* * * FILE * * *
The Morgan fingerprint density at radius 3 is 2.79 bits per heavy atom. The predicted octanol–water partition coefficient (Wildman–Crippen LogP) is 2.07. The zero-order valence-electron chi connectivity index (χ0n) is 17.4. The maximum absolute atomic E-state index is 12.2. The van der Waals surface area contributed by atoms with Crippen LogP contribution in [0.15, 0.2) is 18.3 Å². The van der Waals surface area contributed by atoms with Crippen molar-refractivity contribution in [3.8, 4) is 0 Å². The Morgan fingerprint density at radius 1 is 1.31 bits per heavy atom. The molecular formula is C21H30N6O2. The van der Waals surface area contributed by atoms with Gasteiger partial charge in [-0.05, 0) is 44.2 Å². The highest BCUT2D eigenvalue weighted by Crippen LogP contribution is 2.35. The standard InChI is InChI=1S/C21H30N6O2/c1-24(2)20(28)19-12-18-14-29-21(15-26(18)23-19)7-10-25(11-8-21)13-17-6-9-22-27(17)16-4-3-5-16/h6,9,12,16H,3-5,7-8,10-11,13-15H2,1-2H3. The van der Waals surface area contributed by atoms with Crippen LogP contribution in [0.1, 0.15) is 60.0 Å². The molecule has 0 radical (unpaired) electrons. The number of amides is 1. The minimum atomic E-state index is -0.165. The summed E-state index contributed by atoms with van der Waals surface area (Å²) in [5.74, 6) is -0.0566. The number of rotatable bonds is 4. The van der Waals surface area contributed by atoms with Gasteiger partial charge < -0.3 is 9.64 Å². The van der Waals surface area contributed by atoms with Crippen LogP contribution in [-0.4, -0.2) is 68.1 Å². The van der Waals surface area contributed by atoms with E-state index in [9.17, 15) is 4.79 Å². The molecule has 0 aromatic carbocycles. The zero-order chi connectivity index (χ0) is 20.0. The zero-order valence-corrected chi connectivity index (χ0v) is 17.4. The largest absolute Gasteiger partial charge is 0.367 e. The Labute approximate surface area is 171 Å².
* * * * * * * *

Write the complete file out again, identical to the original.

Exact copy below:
The Morgan fingerprint density at radius 3 is 2.79 bits per heavy atom. The predicted octanol–water partition coefficient (Wildman–Crippen LogP) is 2.07. The zero-order valence-electron chi connectivity index (χ0n) is 17.4. The maximum absolute atomic E-state index is 12.2. The van der Waals surface area contributed by atoms with Crippen LogP contribution in [0.15, 0.2) is 18.3 Å². The van der Waals surface area contributed by atoms with Crippen molar-refractivity contribution in [3.8, 4) is 0 Å². The Morgan fingerprint density at radius 1 is 1.31 bits per heavy atom. The molecular formula is C21H30N6O2. The van der Waals surface area contributed by atoms with Gasteiger partial charge in [-0.05, 0) is 44.2 Å². The highest BCUT2D eigenvalue weighted by Crippen LogP contribution is 2.35. The standard InChI is InChI=1S/C21H30N6O2/c1-24(2)20(28)19-12-18-14-29-21(15-26(18)23-19)7-10-25(11-8-21)13-17-6-9-22-27(17)16-4-3-5-16/h6,9,12,16H,3-5,7-8,10-11,13-15H2,1-2H3. The van der Waals surface area contributed by atoms with Crippen LogP contribution in [0.1, 0.15) is 60.0 Å². The molecule has 0 radical (unpaired) electrons. The number of amides is 1. The minimum atomic E-state index is -0.165. The summed E-state index contributed by atoms with van der Waals surface area (Å²) in [5.74, 6) is -0.0566. The number of rotatable bonds is 4. The van der Waals surface area contributed by atoms with Gasteiger partial charge < -0.3 is 9.64 Å². The van der Waals surface area contributed by atoms with Crippen LogP contribution in [-0.4, -0.2) is 68.1 Å². The van der Waals surface area contributed by atoms with E-state index in [9.17, 15) is 4.79 Å². The molecule has 0 aromatic carbocycles. The zero-order chi connectivity index (χ0) is 20.0. The zero-order valence-corrected chi connectivity index (χ0v) is 17.4. The largest absolute Gasteiger partial charge is 0.367 e. The Labute approximate surface area is 171 Å².